Wealth brings responsibility, and as by far the wealthiest people in Kwongland, we can hardly ignore the suffering around us. In this letter we look at the conundrum we face when as much as anything, suffering is the result of foolishness. Then, on the Flip Side we discuss briefly our answer to the conundrum, some unexpected fruits of the radio station, and the fact that our translation project is on ice for the time being.
It is a hard time of year in Kwongland. The field work is particularly difficult, food is scarce, and we have a steady stream of people at our door asking for help.
The irony is that this season of hunger comes around every year - at precisely the season when the rest of Chad, like America, is having its harvest festivals and enjoying the good times. And it is no fault of God’s either. As a matter of fact, in the 15 years that Mark has lived in Chageen, there has yet to be a catastrophic lack of rain such as struck sub-saharan Africa, including Kwongland, in the early 80’s. The Kwong suffer from a man-made famine which will continue until February when they harvest their cash crop, a special variety of millet. And when that day comes, they will have more food and money than they know what to do with (quite literally, but that’s another story).
So what gives? In a word, persistent foolishness on the part of the Kwong, exacerbated by administrative shortcomings on the part of our otherwise decent chief, Lubba. The main culprit is their fixation on that big harvest 4 months hence. For most of them, the thought of actually feeding themselves in the interim is a mere distraction - almost a nuisance for which they sow a few perfunctory seeds of a fast-growing species of sorghum in May (picture above), and then don’t worry too much, if, as frequently happens, it dies from a lack of rain early in the season. And of course, only a very select few - of whom we are proud to number some of our closest friends - actually manage their February harvest in such a way as to make it last all 12 months to the next harvest. For most, their harvest is history (i.e. converted into beer, etc.) after only 4 months (which is that other story).
One would expect that given enough years of being hungry, the people would learn better. But our chief - who in every other aspect is more respectable than most chiefs - discourages any such innovation. In a word, he is too nice. To actually constrain the will of anyone is beyond him. So, while every other chief for a hundred miles around orders that every goat, cow, horse and pig be tied up during the growing season, Lubba’s libertarian instincts leave Chageen as a veritable menagerie in which it is impossible to grow anything without hundreds of meters of fencing. A traveler passing though the villages of other tribes might never see the houses on either side of the road for all the sorghum growing around them, but in Chageen, there’s little more than weeds to show for the industriousness of the village. (That special variety of millet grows outside the village on a soggy, mosquito infested flood plain which is inhospitable to animals, sorghum, and humans.)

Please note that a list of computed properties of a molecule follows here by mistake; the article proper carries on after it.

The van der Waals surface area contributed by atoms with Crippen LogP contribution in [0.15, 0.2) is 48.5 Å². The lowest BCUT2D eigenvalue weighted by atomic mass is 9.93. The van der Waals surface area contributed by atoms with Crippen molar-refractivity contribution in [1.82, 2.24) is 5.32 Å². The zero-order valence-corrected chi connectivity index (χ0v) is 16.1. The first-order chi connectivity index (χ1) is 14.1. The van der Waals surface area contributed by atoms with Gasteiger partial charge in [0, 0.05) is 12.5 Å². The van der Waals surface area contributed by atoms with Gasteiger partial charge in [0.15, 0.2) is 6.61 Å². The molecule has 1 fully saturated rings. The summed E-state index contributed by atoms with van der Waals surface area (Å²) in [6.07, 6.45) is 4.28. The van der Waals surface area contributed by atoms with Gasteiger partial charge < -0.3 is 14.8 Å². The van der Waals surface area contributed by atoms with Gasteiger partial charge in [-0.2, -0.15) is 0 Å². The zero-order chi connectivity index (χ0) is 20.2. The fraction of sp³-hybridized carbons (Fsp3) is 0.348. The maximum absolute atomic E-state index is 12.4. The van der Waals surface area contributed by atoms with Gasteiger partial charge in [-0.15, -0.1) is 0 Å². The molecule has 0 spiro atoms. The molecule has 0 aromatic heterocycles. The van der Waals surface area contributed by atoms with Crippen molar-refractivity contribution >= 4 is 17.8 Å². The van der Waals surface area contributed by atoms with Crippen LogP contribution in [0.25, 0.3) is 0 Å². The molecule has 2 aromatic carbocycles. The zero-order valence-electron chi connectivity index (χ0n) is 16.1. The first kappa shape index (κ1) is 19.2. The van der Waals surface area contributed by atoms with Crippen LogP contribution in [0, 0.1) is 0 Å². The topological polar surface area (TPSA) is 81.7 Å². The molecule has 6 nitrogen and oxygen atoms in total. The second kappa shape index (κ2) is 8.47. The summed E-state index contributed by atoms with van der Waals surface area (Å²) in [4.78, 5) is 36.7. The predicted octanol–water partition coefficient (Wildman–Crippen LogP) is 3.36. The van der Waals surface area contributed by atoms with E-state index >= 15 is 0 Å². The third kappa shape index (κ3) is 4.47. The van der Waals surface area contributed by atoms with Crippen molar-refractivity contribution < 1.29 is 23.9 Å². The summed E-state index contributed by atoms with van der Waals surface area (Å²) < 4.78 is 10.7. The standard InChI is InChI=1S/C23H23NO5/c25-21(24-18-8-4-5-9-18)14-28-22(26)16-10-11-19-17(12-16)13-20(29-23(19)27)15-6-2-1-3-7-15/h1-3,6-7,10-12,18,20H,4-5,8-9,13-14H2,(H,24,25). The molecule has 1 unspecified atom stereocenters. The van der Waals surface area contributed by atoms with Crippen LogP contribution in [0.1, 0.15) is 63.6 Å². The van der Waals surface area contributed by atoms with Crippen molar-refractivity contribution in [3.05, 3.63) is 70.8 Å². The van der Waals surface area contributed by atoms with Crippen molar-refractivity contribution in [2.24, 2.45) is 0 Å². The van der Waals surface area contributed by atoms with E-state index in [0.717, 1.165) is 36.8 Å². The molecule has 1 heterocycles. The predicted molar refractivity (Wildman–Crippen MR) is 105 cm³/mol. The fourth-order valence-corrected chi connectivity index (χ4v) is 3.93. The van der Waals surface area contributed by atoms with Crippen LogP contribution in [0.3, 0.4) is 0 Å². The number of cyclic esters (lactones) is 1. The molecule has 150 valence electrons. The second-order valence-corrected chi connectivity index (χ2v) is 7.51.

As by far the richest people in the area, we feel a responsibility before God to feed the hungry and care for the poor among whom we live. And as a result, apart from salaries, our biggest expenditure in the village is charity (it helps, of course, that there is virtually nothing else for us to spend money on). But showing compassion at this time of year stretches our good will to the limit. On the one hand, the whole point of mercy is that the beneficiary is undeserving. And we can think of not a few times in our own lives when we hoped for and got breaks we didn’t deserve. So it simply won’t do to just tell people to buck up. Hunger, especially among children, is terrible no matter the reason. On the other hand, more than a meter of rain has just fallen over the summer months, and good agricultural land is free for the having. There is no reason why any able bodied man or woman should be hungry. And we know that for every person who cries the loudest on our doorstep, there are twenty others who are stoically bearing their misery in silence.
The life of a missionary in Africa is replete with challenges - some solvable, and some, like this one, where all you can do is shake your head and hope for a better day when wiser counsel will prevail in the village. And in the meantime we try to show mercy to the foolish, tempered with wisdom